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i spoke with the doctor who treated her and he said physically, she is fine and gave me more details of what she went through. she was with her younger brother and parents. her brother put a life jacket on her, and somehow, the little girl got to the deck and other passengers saw her crying and passed her on to rescuers. that's how she survived. her doctor says, however, he's very worried about her. listen why. >> translator: my biggest concern is after going through this kind of disaster, she may experience post-traumatic stress syndrome, especially when she finds out her parents and brother have died. how she deals with this would be the biggest challenge. in my opinion, recovering from this kind of psychological shock would be the biggest concern. >> reporter: this little girl is now under the care of her two aunts from her father's side and an uncle. and christine, you see the ambulance behind me. i can update you on some of the government's reaction to this. they have just sent in the past
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hour and 15 minutes, 30 new ambulances, just to be on standby to this hospital, because they do expect that death toll to increase. >> oh, my. pauline chiou, thank you so much. the story of that little girl, so glad she survived, but so much heartache. >> it's a miracle. it's a shame there's no more. and it may soon become a salvage operation, but what are the chances passengers could still be alive in the hull of that south korean ferry, two days after it went under? just last year, you'll remember there was this remarkable case of a nigerian man who survived for three days trapped in the air pocket of a capsized tugboat before he was rescued. the survivability question was raised on "cnn prime time." >> the best chance you have for survival in a situation like this is having a well-trained and professional and competent crew, and it seems that in this case, there are some questions about that crew and led by that captain. and you know, a ship has many
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compartments with hatches that are water-tight and air-tight. and so, decisive, quick action, correct action when things went wrong is what would have saved many lives, right? leading to a proper evacuation. but also, making sure these compartments are air-tight and water-tight. and to the extent that that occurred, then there could very well be air pockets, and people have been known to survive for quite some time in very deep water in these air pockets. people that survive the actual capsizing of the ship, three dangers that they face. one is the temperature, right? if you're in the cold water, you're not going to last for very long. another now is, as you're in that air pocket, you're going to use up oxygen. and the act of breathing is going to create a lot of carbon dioxide. and carbon dioxide toxicity is your main threat. so, for that nigerian chef, given the size of his air pocket, he could have survived for about 70 hours. and lucky for him, he was saved after 60. >> stay with us for continuing coverage of the search for survivors in this ferry disaster. we'll have more here on "early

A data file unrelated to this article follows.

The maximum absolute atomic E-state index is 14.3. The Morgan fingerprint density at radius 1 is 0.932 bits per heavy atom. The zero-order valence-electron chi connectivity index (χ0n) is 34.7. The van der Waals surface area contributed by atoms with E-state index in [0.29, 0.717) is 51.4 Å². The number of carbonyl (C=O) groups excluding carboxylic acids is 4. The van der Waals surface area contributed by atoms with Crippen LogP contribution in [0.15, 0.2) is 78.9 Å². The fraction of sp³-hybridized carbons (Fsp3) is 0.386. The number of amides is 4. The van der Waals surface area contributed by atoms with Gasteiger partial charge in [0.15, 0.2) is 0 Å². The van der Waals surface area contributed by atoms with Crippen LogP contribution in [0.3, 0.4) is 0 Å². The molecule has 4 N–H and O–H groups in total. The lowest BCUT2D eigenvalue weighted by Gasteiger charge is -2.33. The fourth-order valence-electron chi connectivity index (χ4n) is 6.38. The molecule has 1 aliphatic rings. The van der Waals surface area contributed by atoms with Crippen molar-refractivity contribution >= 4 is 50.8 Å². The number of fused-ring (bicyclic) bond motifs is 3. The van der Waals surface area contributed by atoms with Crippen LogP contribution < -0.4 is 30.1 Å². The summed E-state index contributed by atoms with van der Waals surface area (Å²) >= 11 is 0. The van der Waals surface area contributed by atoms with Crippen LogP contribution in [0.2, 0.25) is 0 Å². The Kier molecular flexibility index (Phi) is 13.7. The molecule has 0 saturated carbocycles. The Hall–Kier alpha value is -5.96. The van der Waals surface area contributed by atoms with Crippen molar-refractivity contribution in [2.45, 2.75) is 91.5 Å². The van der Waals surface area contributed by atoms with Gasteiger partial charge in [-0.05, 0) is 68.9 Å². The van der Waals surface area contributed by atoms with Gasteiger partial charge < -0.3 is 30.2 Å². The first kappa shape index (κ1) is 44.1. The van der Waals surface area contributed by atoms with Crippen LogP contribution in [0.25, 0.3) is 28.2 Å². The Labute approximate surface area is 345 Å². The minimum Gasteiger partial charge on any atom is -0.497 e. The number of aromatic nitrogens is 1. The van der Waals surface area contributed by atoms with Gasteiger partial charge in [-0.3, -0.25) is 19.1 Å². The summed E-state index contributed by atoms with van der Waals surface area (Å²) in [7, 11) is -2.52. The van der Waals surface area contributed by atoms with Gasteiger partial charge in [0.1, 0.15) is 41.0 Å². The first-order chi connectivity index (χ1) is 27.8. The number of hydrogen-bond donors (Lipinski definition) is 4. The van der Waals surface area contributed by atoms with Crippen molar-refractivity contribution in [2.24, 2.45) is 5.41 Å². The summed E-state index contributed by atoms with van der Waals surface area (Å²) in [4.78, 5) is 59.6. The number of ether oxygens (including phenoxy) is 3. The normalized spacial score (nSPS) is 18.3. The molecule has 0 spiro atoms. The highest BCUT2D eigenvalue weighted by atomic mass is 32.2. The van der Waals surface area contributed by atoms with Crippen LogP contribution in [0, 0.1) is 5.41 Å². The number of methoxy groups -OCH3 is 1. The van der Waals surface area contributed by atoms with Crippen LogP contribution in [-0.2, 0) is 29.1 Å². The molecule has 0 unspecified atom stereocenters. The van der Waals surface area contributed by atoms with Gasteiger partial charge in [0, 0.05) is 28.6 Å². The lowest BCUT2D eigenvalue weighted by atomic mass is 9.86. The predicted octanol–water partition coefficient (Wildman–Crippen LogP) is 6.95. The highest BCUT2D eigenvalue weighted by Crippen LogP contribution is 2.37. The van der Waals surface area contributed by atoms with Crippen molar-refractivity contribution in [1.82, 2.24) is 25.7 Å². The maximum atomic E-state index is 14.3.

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start," later also on "new day." now to the search for flight 370. the bluefin-21 back in action this morning, its fifth descent to the depths of the indian ocean. the fifth mission yielded nothing. the bluefin has covered 110 square miles so far. officials say it won't be retracing areas of the ocean floor it has already scanned. cnn's erin mclaughlin live in perth, australia, for us. erin, bring us up to speed here. are they going to send more submarines, more resources? what's the plan here? >> reporter: good morning, christine. well, that is a possibility, according to a tweet from the acting transportation minister of malaysia this morning, saying it is possible that they could put more submarines in the water, more submarines, of course, meaning that they could cover potentially more area in a shorter period of time. overnight during that fourth dive, the bluefin-21 reaching new depths, some 4.7 kilometers
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beneath the water instead of the original thought depth capacity of 4.5, and that's significant, because it had to cut its first trip, first journey into the water short because it reached waters too deep. now it's been reprogrammed and able to travel a greater distance. it means it could reach some of those areas that officials believe is most likely place that they could find, potentially find the black box. but again, this morning, bluefin-21 coming up empty. we understand it's currently engaged in a fifth dive now. just a couple of days ago, the australian prime minister, tony abbott, was quoted as saying that it will take the bluefin about a week to exhaust their most probable leads, and then officials here are going to have to assess things from there. christine? >> all right, erin mclaughlin. thank you, erin. the flight 370 families are still demanding answers from investigators. they held a prayer service in beijing. cnn's ivan watson will be live with details on that and what the families are asking for.